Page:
I am going to build myself a REAL woodworking bench. I am looking for
opinions as to the materail of the top...I have availible to me red oak,
white ash and birch (yellow I beleive)
What would you pick and why? Thanks!
MDF gets a bad rap. I've had a block (3/4" x 3 laminated) sitting out in
the weather for 4 months now and it looks exactly like it did when I threw
it out there. it might be called medium density, but have you tried to pick
up a full sheet of 3/4" mdf?
I would use hard maple, because mine has held up well in daily use for
I'd have it quartersawn and glue it up with the grain on the vertical.
I'd not use oak or ash because of their tendency to splinter.
I would not use birch because it is too soft.
Thomas J.Watson - Cabinetmaker (ret.)
tjwatson1ATcomcastDOTnet (real email)
I took a suggestion from a Japanese woodworker. He said he
wanted something soft enough so that if he hit it with the work,
the bench would dent and not the work.
So I built my top from hardwood plywood (3/4"+3/4") but
surrounded it with a 2" edge of redwood. After 12-14 years,
there's a lot of dings in the redwood :-).
On Thu, 10 Jun 2004 20:15:58 -0700, Larry Blanchard
That's a good idea for some assembly tasks, but not for all bench
operations. When I want a soft bench I can pad it with carpet. If I
want a hard bench though, I'd have more trouble trying to "harden" it.
I completely agree with tom. If you want a serious woodworking bench use
Maple. Laminate quarter sawn 1" or so stock. If you are concerned with
scratches on your work, buy a cheap woven rug at the dollar store for a buck
to lay on the bench especially in sanding woods like cherry.
I used red oak for the simple reason that it was the cheapest hardwood
available in my area at the time. I haven't regretted the choice but would
have built it a little larger if it were being done again.
I used 1" MDF doubled up to get 2". Its cheap, flat and hard enough
for my needs. I keep the good wood for my projects. The base is built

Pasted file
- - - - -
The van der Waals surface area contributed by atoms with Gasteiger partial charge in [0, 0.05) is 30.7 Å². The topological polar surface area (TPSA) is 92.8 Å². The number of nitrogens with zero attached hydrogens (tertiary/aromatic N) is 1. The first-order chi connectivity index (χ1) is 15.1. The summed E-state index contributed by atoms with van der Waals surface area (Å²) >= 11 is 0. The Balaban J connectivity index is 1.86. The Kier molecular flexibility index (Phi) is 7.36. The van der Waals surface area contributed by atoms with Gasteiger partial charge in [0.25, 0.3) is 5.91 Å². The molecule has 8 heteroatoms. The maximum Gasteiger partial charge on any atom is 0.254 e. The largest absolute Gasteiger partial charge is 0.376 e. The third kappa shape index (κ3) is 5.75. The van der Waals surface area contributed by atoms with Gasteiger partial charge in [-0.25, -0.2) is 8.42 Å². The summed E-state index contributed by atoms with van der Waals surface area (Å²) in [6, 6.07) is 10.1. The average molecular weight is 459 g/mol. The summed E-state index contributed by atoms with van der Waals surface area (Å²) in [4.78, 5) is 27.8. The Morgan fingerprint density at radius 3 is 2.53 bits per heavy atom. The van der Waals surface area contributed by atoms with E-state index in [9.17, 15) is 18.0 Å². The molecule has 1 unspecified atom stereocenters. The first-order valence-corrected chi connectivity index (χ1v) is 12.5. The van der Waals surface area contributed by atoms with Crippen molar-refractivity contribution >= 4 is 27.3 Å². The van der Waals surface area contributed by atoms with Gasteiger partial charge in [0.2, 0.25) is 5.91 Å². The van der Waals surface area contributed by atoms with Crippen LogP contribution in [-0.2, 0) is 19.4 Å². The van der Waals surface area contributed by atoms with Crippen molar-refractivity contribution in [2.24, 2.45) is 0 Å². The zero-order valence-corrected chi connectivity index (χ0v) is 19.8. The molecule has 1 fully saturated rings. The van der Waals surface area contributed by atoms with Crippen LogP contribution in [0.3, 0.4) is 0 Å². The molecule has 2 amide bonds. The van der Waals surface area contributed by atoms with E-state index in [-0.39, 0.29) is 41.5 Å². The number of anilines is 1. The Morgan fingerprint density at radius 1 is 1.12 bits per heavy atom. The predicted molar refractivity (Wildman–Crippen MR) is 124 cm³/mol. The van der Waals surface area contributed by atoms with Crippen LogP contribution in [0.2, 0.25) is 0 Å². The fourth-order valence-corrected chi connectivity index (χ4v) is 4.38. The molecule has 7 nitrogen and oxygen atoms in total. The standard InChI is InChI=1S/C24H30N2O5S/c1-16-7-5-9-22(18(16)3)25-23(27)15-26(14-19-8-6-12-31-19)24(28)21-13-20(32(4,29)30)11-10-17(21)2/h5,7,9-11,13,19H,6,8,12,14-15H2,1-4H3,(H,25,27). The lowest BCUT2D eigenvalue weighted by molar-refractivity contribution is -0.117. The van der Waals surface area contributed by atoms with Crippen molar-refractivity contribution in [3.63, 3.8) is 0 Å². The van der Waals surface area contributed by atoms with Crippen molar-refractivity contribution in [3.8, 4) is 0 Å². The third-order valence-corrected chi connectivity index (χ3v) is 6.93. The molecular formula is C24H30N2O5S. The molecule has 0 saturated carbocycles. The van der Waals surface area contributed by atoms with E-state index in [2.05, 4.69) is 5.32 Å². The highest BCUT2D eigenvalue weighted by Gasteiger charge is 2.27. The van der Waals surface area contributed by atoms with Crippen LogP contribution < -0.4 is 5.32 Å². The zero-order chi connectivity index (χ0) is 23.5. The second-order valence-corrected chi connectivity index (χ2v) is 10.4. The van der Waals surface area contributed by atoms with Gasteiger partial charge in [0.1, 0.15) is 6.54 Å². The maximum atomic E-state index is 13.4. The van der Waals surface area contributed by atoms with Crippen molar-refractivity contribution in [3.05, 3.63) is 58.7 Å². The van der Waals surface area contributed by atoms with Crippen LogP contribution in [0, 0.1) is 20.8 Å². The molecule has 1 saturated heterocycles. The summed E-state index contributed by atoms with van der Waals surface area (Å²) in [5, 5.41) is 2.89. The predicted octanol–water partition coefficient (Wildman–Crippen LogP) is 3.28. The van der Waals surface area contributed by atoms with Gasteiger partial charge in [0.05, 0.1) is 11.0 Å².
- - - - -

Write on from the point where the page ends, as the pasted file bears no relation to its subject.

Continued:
woth kiln dried spruce. If I ever move it will stay behind and I will
build another one exactly the same.
And where different workers will use the bench over time, an excellent
Building a fancy bench has almost become a badge of honor among some
woodworkers, and I can see that. However, many of the furniture building
pros who visit our woodworkers's club don't spend time on that project, as
they would prefer to/need to tend to projects which pay the bills.
A commercial bench, or an expedient bench, the fastest time to precision
woodwork is often the consideration.
If time is not an object, then an heirloom is a possibility. But, you may
find, it takes SOME kind of bench to build the fancy one. So the type
Daniel mentions is seldom wasted. My bench is very similar to his, but
with 3 layers of cabinet-grade plywood, instead of MDF.
There is, by the way, an excellent article on building a bench in the
latest (Aug 2004) Woodwork magazine. By Michael Cullen, I believe.
At one time or another, I have had workbenches made of most of the
materials mentioned here, and finally derived a standard for myself
that has served me well for more than twenty years.
I utilize poplar for the base, because of its ability to remain stable
in an unfinished state through all changes in the weather. And, I use
high-density particle board for the top, because of its weight and the
the fact that it is a renewable surface. Depending upon the intended
usage, I might laminate two or three layers of 3/4 to acheive striking
density...a dead blow lack of bounce.
I can tack a jig or mount a fixture to the surface, I can score it
with a saw or steel edge...then take a handful of sawdust, mix it with
glue, press it into any hole, then belt it clean.
I generally drill a series of holes for hardwood doweling, that act as
dogs where I need them, or I can tack a ledger anywhere that is
convenient to the task at hand.
The base is easily set up for a variety of usages. I can rack up
clamps, or shelves for small electrics, or drawers for handtools. The
added weight of stored items adds stability to the bench. You can add
doors if you want. I install ledgers on the back legs, when I want to
do edge work. It will facilitate a vice with minor modification.
And, is easily built to any size, height, width or length, to fit any
The materials are cheap. You can make a variety of benches for
different usages, and not worry about damaging something that is toooo
How about a solid core door. I built this bench
and got a slightly dented (which became the underside) solid core door
from HD for $25 (you have to ask if they have any damaged ones).
Very solid, cheap and replaceable if the worst happens. Been using it
for 4 years and haven't got round to building me a 'proper' bench yet.
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